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10 Bad Work Habits You Need to Break

We all have bad habits we need to break—especially in the workplace. Some of us procrastinate; others show up late to work. You might be reading this and thinking about some of the really annoying traits of your fellow coworkers, but the truth is, you’re probably guilty of some bad habits, too.

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Flextime vs. Face-time: Does it Matter?

Should companies be more accommodating about flexible work schedules or is being in the office necessary for teamwork and productivity?

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How to Manage Tech-Savvy Millennials

The Millennial generation is taking the workforce by storm.

Born between 1982 and 1993, there are more than 80 million millennials -- making them the largest generation. By the year 2025, millennials will make up 75 percent of the global workforce, and they are sure to bring with them substantial changes.

So how do employers effectively manage this new crop of women workers who are tech-savvy, confident and expressive?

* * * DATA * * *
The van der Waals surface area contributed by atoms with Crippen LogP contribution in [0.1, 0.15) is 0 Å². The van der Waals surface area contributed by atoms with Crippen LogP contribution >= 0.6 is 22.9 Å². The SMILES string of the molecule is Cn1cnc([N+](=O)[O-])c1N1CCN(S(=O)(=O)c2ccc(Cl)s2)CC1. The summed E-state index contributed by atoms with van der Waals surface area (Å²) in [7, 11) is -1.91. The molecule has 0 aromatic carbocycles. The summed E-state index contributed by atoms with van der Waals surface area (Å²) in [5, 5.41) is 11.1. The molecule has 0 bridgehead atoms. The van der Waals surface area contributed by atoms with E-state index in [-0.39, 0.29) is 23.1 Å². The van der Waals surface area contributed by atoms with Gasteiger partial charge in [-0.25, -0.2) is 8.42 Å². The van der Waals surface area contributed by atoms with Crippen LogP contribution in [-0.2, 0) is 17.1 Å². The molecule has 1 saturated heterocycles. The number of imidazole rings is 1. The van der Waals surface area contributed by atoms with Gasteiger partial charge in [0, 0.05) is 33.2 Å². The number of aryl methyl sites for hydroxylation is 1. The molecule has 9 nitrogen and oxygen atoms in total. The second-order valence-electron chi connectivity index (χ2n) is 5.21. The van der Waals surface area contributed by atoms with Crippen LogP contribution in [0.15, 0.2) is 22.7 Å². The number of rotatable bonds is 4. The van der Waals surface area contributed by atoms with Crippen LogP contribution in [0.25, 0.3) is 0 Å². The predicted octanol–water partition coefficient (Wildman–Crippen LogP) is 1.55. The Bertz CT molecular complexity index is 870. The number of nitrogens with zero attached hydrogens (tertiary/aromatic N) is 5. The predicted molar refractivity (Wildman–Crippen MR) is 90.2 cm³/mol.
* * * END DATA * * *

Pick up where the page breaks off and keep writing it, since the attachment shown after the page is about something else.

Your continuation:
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Are Women Better Leaders Than Men?

Are women better leaders than men?

Harvard Business Review explored this topic in a recent study that examined more than 7,000 men and women leaders, measuring 16 different attributes.

The study found that in measuring the attributes – which included taking initiative, developing strategic perspective, driving for results and developing others – women outperformed men in all but one of the areas and significantly outperformed them in four.

So why are there so few women in high leadership roles? In Harvard Business Review’s study, which compiled data from some of the most successful and progressive organizations in the world, the majority of leaders (64%) are still men.